SBS21: Aligning Infrastructure to Net Zero


This blog post has been produced for the Greater Birmingham and Coventry and Warwickshire Chambers of Commerce as part of the 2021 Sustainable Business Series: Net Zero campaign.

The Sustainable Business Series: Net Zero is the Chamber’s first campaign on environmental sustainability, which aims to share best practice, guidance and knowledge to increase business progress to net zero. In 2021, this involves 5 free online webinars taking place from the end of September and throughout October along with publishing thought leadership podcasts, videos and blog content. The campaign will feature a Sustainability Summit on 3rd November

Thanks to our Headline Sponsors – Aston University, Arup, Morgan Sindall and the University of Birmingham - all webinars and the Summit are free to attend. Interested parties can find out more and register to attend Sustainable Business Series: Net Zero events here, and the Sustainable Business Summit here. 

The 6th Carbon Budget, enshrined in UK law earlier this year, was the first carbon budget aligned to our national net zero target.

A key part of reaching net zero is the decarbonisation of transport, currently responsible for over quarter of the country’s carbon emissions. Key themes for the decarbonisation of transport are encouraging a modal shift from private vehicles to public transport, and developing active travel networks to support safe cycling and walking. Doing these things will reduce the operational carbon emissions associated with travel by reducing in tailpipe emissions. However, it is crucial that we do not only consider emissions from road users but also the embodied carbon associated with the construction and development of the new infrastructure to support these activities.

The Infrastructure Carbon Review (ICR) (2013) and PAS 2080:2016 – Carbon Management in Infrastructure – set out a process to reduce carbon in a manner that also reduces cost. This means carbon reduction should be considered through design, procurement and delivery. The practical application of this means we can increase efficiency and limit our environmental impact. Prior to our national 2050 net zero target, it would have been great to demonstrate a project which reduced cost and carbon emissions by 20 or 30%. However, thinking about percentage reductions is no longer enough and we must look at how we can minimise carbon as close to zero as possible. An important question then becomes can we achieve near zero emissions following the ‘reduce carbon, reduce cost’ mantra from the ICR?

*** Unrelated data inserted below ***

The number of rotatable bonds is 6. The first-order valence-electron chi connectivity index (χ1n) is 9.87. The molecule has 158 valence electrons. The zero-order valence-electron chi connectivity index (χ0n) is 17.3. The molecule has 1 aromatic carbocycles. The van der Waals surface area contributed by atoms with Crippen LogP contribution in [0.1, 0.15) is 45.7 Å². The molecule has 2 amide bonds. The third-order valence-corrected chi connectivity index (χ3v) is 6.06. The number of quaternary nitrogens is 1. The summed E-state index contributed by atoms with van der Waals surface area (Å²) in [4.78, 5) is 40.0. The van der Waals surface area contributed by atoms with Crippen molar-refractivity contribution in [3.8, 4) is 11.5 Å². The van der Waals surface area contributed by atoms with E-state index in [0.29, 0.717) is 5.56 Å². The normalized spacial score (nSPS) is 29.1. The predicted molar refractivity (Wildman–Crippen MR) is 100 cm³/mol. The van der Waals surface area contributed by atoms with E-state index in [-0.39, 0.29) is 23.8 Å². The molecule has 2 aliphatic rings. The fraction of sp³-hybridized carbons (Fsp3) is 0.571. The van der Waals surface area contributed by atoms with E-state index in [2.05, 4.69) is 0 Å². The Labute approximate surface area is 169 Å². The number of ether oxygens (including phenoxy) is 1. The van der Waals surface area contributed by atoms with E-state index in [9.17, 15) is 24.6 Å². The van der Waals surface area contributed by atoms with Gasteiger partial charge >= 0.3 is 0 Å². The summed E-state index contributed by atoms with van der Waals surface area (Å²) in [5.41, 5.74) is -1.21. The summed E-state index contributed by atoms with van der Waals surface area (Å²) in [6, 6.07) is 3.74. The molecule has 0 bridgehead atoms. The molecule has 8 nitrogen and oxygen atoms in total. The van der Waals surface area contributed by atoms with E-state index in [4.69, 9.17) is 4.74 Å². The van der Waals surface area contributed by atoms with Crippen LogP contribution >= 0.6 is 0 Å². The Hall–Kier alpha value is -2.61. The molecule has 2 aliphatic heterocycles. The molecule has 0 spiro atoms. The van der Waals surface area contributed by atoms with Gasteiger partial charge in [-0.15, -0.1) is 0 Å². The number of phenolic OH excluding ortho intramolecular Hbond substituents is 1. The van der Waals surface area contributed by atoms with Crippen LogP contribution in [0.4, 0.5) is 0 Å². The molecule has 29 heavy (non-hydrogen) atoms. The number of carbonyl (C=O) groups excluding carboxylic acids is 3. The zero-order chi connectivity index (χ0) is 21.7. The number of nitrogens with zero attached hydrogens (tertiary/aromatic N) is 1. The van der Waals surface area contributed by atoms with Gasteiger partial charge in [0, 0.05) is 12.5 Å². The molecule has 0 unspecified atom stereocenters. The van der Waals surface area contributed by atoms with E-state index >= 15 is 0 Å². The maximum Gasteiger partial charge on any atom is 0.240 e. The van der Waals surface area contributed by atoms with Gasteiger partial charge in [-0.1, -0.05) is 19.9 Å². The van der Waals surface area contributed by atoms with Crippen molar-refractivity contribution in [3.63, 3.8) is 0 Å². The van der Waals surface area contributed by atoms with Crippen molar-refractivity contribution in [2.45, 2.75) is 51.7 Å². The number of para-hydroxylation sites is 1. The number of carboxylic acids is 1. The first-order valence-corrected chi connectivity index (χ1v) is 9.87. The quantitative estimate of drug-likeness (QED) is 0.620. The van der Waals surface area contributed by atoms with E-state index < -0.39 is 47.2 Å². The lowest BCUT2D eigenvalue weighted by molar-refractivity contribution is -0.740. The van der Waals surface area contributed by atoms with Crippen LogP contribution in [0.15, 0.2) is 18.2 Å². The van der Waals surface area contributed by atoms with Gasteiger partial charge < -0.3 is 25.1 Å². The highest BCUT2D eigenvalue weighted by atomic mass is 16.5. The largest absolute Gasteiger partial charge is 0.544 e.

The ‘carbon cost tipping point’ is the point at which there are opportunities to reduce carbon further but with an expected increase in cost. As an example, this tipping point may be reached by the use of low-carbon materials which are more expensive than their traditional counterparts but would reduce carbon emissions further. If we are serious about net zero then we must consider these alternatives on our schemes and projects.

Carbon cost management[1] is the process where carbon reduction opportunities are costed to ensure the most efficient options are pursued. Understanding where the tipping point occurs on a project, and the cost difference between low-carbon solutions versus traditional methods is vitally important. This will become more important still when potential carbon taxes are introduced or the need to pay for offsetting emissions associated with the development of schemes.

The key challenges for business are:

  • To understand where the tipping point occurs in your activities. What are the extra costs associated with low-carbon alternatives and the business case for going beyond the tipping point.
  • Understanding and accounting for whole life carbon emissions from schemes or projects and taking all steps possible to reduce carbon emission as close to zero as possible.

With time, the carbon cost tipping point will disappear as low-carbon solutions become cheaper than traditional alternatives. However, until then, we must incorporate carbon cost management into decision making to effectively develop net zero projects.

Dr David Jackson – Carbon Team Lead, Sweco UK

David has a background in Weather Forecasting and climate science with the Met Office and saw first hand the impact climate change was having on our lives. Following a MSc in Carbon Management, David completed a PhD researching carbon management in infrastructure. This has led to opportunities to work with Costain and more recently Sweco, working with clients to set and achieve challenging carbon reduction targets.

More information on Carbon Cost Management: